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Revealed: jobs required for new ‘golden era’ of rail construction

Jobs created by the biggest upgrade to Britain’s railways since Queen Victorian was on the throne have been detailed in an interactive guide by Randstad Construction Property & Engineering.

  • Britain undergoing biggest rail upgrade since Victorian times
  • New projects to cope with rising passenger numbers
  • Crossrail, HS2 and electrification of lines prioritised
  • Tens of thousands of jobs created

Jobs created by the biggest upgrade to Britain’s railways since Queen Victorian was on the throne have been detailed in an interactive guide by Randstad Construction Property & Engineering.

Billions of pounds have been earmarked for upgrades including Crossrail, High Speed 2 (HS2) as well as other enhancements across England, Scotland and Wales.

The Elizabeth Line of the Crossrail build will start services in December 2018 while the first stage of HS2, which when complete will carry 300,000 people a day – is moving forward.

Tens of thousands of new jobs will be created by the developments, which are some of the most ambitious in Europe and require a broad range of roles and worker skills.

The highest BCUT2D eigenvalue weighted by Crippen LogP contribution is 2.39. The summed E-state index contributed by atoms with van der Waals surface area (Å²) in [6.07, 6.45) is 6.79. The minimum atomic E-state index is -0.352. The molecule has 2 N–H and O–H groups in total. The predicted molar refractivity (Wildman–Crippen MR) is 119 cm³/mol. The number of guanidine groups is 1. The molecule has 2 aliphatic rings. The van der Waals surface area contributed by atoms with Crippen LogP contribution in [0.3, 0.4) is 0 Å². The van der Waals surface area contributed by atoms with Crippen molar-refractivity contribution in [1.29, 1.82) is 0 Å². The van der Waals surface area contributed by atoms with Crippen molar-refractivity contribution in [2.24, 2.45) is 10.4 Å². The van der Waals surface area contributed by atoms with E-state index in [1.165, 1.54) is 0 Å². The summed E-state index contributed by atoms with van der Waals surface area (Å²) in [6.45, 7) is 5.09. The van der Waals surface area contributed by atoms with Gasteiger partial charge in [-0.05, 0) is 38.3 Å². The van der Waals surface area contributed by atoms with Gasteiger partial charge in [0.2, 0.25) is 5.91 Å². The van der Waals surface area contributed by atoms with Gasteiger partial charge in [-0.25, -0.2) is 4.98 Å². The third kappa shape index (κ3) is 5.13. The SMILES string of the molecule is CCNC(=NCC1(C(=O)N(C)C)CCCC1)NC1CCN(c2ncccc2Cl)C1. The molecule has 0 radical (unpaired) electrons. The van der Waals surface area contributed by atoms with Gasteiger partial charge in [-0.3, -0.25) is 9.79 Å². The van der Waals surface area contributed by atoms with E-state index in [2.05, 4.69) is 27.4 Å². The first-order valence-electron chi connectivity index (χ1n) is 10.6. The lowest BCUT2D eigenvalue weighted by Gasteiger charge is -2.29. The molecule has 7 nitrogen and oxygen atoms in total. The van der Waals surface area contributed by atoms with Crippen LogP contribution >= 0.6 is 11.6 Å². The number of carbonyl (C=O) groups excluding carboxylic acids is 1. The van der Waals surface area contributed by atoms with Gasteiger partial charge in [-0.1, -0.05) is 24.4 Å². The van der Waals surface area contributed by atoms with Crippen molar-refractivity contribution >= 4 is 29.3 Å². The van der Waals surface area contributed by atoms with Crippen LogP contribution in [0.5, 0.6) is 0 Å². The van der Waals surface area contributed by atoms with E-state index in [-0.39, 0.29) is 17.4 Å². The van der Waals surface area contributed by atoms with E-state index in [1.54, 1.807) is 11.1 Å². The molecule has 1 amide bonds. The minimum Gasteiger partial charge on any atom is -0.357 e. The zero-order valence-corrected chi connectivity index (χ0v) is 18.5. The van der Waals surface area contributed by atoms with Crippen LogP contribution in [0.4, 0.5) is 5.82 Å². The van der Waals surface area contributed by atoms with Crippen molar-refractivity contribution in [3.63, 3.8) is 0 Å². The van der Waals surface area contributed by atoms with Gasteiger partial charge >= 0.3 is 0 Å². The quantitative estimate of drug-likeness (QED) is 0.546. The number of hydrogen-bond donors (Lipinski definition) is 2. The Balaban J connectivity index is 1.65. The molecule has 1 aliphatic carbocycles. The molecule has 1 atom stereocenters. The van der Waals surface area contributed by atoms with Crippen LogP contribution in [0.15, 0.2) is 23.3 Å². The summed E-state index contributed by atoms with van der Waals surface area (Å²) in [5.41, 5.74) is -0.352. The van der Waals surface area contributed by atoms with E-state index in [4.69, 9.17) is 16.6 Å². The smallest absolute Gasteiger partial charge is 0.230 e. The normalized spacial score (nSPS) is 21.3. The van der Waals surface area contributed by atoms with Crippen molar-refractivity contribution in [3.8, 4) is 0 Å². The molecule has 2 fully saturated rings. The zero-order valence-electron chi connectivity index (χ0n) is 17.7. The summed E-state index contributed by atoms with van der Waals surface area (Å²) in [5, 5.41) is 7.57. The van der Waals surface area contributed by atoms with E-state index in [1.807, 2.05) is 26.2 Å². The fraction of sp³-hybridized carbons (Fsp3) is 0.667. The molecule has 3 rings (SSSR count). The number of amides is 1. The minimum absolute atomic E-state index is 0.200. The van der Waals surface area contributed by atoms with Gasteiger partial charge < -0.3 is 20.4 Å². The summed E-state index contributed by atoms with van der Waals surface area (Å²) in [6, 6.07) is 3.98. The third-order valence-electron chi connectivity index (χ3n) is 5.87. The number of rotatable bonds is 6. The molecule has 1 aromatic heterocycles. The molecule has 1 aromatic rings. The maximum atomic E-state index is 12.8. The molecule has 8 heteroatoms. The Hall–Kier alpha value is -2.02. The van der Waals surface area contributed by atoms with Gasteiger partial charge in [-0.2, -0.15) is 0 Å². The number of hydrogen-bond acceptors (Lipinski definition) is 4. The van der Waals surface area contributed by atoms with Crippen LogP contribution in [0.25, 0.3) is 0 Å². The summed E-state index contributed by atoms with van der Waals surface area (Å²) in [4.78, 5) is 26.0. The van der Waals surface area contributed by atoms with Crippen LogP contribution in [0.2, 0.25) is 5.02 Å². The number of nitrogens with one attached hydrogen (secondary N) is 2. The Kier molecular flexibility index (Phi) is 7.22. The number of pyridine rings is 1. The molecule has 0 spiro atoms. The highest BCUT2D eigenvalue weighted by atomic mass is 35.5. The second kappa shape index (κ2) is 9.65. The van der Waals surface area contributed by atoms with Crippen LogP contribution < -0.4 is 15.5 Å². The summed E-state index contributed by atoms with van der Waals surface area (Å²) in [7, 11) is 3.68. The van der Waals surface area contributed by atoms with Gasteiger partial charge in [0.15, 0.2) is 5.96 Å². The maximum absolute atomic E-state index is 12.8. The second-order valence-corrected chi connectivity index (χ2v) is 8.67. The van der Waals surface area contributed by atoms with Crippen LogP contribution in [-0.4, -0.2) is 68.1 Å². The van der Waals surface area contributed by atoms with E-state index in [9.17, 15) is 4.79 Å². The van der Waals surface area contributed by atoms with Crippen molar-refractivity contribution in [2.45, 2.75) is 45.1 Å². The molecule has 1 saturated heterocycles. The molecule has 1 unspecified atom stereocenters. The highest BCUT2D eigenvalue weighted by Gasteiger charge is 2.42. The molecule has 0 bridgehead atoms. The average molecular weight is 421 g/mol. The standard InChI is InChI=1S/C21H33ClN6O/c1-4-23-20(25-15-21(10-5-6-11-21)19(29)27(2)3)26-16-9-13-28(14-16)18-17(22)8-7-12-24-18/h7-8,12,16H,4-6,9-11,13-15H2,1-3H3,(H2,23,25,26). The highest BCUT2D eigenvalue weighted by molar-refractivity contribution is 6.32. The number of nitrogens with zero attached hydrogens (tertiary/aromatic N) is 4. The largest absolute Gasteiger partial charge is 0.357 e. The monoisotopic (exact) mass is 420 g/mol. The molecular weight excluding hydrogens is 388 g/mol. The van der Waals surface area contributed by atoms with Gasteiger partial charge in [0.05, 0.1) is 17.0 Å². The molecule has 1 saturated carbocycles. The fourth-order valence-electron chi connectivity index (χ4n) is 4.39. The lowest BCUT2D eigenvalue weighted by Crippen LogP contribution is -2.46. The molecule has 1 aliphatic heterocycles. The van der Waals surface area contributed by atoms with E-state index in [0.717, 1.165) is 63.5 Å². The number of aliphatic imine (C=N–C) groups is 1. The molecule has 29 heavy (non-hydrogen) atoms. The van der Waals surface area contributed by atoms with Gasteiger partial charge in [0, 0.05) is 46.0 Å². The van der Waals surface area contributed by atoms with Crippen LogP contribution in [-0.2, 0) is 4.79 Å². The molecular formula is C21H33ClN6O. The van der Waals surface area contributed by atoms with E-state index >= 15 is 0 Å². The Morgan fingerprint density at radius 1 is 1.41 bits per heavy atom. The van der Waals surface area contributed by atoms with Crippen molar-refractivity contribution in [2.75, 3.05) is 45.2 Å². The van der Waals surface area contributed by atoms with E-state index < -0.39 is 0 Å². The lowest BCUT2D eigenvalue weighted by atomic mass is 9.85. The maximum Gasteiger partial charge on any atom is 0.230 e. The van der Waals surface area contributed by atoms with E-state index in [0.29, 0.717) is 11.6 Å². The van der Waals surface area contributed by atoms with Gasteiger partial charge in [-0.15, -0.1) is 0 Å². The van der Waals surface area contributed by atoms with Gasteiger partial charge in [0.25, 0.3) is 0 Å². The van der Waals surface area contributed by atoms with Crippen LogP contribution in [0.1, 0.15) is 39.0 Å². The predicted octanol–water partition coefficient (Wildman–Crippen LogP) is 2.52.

As well as new jobs, the developments are expected to breathe life into communities along lines and add hundreds of billions of pounds in economic growth.

The recruiter’s guide has an interactive map showing five major projects and details their routes, passenger benefits as well as the type of roles they need and the salaries candidates can expect.

Jobs highlighted include site engineer (£25,000+), quantity surveyor (£45,000) and commercial manager (£70,000).

Owen Goodhead, managing director of Randstad Construction, Property and Engineering, said:

“Some of the most exciting infrastructure projects happening in Europe right now are being built in this country and far from being consigned to London they are spread across the UK.

“Crossrail and HS2 might get most of the headlines but as our interactive map shows, rail upgrades will improve routes connecting Manchester, Leeds and York while ones in Scotland and South Wales have also been earmarked for electrification.

“Despite rising fares, passenger numbers have doubled since privatisation heralding a new ‘golden era’ for rail. But as demand and the number of services increases so too does the need for upgrades to the country’s rail network.

“As well as passenger benefits, thousands upon thousands of new jobs will be created and as our guide shows there is a diverse range requiring different levels of experience and skills.”

View the guide here: www.randstad.co.uk/the-future-of-rail